Soy is a safe part of healthy eating, even for those who are trying to conceive, according to the American Congress of Obstetricians and Gynecologists (ACOG). Although dietary soy has not been found to affect fertility, worries abounded in 2005 when one much-reported British study showed that genistein, a compound found in soy, could, to some degree, when isolated, “sabotage” human sperm in a petri dish. This led the study’s researcher to hypothesize that it might be worthwhile for women who were trying to conceive to avoid soy for a few days preceding and following ovulation. No recommendations from the ACOG followed this study; in fact, there are no USDA guidelines for soy food intake because it is not considered a danger.
Is Soy Safe for Pregnant and Nursing Women?
Soy is, indeed, safe for pregnant and nursing women. One study of Japanese women who consumed large amounts of soy confirmed the transfer of isofavonoids in utero, but scientists found no negative outcomes as a result. Women who are nursing and eating soy (and with practice you
could do both at the same time) pass on negligible amounts of isoflavones in their milk.
Is Soy a Safe Food for My Baby Boy?
Licensed Nutritionist Tiffani Hays assures parents that the data and studies show no ill-effects of regular soy consumption in boys, so soy is a safe and healthful food for boys and girls alike. Although study after study has confirmed that soy isoflavones do not “feminize” boys, fears about phytoestrogen persist. They probably arise from simple speculation about possible cause-and-effect (“Hmm, estrogen is a female hormone…”). Despite the worries, and some fervid Internet claims, long-term studies have demonstrated that children who consumed soy do not suffer in reproductive development, hormones or endocrine function as adults. It should be noted, however, that the American Academy of Pediatrics only recommends soy formula for a very small segment of the infant population and stresses that breast milk is the best milk. (Read more soy formula guidelines here.)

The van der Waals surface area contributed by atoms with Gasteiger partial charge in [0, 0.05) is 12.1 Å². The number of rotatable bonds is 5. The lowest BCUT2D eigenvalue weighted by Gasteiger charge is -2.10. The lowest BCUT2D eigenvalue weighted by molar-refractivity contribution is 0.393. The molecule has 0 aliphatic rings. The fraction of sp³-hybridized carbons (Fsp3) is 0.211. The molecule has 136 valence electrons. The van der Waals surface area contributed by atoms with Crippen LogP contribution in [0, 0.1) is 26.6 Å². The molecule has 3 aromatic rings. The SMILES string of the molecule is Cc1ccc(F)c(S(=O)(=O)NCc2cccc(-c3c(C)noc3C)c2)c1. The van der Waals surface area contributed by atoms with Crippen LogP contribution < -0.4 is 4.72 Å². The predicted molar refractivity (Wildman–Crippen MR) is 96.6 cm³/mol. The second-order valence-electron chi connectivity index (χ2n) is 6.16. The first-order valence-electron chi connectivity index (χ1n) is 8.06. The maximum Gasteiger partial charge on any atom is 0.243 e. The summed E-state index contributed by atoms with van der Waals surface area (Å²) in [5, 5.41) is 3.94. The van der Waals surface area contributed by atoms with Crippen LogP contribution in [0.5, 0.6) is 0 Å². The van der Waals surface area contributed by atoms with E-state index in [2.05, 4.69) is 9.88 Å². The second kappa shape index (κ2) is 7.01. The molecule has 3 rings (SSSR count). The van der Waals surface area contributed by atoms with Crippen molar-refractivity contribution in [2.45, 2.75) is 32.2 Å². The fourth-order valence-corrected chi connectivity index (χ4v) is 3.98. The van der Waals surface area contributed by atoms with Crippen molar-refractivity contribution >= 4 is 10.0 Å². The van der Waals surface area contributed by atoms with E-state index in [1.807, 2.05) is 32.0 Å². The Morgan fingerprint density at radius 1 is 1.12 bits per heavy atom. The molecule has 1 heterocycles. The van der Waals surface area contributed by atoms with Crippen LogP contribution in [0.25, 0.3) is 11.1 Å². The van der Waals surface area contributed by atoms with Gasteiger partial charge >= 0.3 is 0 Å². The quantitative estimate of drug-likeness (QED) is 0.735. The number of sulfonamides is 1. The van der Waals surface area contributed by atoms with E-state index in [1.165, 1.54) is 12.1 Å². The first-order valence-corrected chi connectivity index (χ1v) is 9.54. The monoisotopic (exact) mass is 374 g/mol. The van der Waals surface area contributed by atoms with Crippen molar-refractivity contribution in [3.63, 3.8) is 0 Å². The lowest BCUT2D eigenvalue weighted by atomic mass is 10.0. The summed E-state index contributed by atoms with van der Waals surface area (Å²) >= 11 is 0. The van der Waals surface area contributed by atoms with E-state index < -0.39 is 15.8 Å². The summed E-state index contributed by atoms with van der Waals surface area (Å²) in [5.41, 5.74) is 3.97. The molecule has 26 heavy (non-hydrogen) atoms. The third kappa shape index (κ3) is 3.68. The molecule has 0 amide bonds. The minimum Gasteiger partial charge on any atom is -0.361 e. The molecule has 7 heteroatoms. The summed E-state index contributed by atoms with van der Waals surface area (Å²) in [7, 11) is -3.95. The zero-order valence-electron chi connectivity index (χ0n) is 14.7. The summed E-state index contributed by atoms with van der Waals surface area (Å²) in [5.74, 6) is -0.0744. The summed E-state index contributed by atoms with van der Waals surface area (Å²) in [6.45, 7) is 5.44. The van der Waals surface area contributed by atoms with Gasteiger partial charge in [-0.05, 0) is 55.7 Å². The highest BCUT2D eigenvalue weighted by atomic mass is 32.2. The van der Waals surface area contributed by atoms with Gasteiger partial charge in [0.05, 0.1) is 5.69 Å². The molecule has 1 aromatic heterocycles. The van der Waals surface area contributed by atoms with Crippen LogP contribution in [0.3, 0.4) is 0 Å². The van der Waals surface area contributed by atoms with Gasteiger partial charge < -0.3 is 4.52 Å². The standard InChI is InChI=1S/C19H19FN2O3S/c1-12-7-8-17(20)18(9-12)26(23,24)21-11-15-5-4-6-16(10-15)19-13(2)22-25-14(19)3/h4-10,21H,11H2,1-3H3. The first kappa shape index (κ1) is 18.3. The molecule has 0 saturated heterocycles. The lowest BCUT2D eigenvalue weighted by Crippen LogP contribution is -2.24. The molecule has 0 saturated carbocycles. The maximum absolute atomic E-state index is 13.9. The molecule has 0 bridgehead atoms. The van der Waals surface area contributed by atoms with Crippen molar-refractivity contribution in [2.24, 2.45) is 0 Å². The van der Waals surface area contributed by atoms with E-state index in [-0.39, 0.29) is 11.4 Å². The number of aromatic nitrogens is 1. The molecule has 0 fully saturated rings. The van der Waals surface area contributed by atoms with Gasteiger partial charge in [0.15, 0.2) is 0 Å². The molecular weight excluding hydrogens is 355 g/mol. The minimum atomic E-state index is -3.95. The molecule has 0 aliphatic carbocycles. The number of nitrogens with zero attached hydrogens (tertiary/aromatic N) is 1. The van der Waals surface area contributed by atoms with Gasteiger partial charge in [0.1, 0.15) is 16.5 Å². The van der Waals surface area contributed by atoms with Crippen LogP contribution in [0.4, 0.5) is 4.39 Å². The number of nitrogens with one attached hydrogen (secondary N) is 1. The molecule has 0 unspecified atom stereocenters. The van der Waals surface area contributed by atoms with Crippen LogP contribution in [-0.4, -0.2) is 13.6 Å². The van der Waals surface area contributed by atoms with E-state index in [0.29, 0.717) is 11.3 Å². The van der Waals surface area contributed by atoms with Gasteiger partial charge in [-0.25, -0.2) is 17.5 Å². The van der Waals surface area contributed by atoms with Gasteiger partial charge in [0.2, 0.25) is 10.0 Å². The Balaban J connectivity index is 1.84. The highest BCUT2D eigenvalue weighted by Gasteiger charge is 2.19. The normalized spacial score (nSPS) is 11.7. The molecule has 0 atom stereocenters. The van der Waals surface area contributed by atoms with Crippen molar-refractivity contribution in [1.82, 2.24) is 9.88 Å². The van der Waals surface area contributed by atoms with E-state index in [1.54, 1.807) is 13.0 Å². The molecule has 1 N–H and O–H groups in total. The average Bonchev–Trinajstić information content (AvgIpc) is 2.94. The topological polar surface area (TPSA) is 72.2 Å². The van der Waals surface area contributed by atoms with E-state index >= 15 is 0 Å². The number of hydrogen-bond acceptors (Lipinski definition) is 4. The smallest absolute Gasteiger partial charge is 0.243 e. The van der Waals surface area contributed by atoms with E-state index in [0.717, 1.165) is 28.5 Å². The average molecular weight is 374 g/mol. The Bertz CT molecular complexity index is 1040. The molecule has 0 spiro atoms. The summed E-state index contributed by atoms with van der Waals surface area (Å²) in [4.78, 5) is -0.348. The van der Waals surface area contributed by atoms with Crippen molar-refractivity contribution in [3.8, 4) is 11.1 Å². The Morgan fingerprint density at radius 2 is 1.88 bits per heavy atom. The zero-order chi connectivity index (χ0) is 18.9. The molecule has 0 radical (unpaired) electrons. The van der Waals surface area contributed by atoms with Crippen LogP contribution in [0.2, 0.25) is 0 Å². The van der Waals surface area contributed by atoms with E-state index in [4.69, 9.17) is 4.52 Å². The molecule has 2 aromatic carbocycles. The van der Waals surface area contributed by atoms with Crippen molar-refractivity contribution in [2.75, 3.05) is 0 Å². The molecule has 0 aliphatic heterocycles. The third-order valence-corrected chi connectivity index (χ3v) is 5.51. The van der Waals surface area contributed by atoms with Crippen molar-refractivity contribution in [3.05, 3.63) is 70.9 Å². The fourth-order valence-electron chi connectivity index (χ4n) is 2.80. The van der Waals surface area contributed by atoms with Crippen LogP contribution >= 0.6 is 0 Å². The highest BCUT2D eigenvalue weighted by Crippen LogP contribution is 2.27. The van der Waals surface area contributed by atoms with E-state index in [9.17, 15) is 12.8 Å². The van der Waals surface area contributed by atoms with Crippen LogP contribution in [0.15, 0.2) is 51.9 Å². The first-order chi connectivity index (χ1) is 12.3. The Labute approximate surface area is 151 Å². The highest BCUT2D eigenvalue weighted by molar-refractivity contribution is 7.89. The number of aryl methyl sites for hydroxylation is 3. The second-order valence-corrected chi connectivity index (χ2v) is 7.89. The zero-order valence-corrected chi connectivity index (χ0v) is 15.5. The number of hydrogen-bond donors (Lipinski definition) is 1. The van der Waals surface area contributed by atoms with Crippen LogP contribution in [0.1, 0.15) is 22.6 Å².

How Can I Include Soy in My Diet?
The best way to include soy in your diet, advises Tiffani Hays, is to eat “the most natural form of the food.” She warns that many products on the shelves are made with soy protein, a highly processed food, and you just don’t get the same health benefits from these commercial products. “The less processed, the better,” Hays counsels. With that in mind, you’ll find that edamame, as a snack or a side dish, is a delicious way to enjoy a little soy. Tofu, which comes in a variety of flavors and textures, is also good bet. Try using silken tofu as a base for homemade smoothies and vegetable dips, or add regular firm tofu to scrambled eggs or as part of a stir-fry. If soy milk is more your style, drink up, but be sure you’re buying the kind fortified with calcium and vitamin D, especially if it replaces cow’s milk in your diet.
Is Soy Safe for the Whole Family?
Don’t hog all the miso, Mom! As soon as your child is old enough to eat solid foods, give soy a try. “Soy is great for adding variety, textures, and flavors to a healthy diet,” nutritionist Hays says. Baked tofu is ever-so-squishably-yummy, and edamame is the perfect finger food for toddlers. Of course, you should always monitor your child’s eating to avoid the risk choking, and if your child is at high risk for allergies, it’s best to wait until after his first year to introduce soy, a common allergen. (Most kids outgrow their soy allergies by age 5.)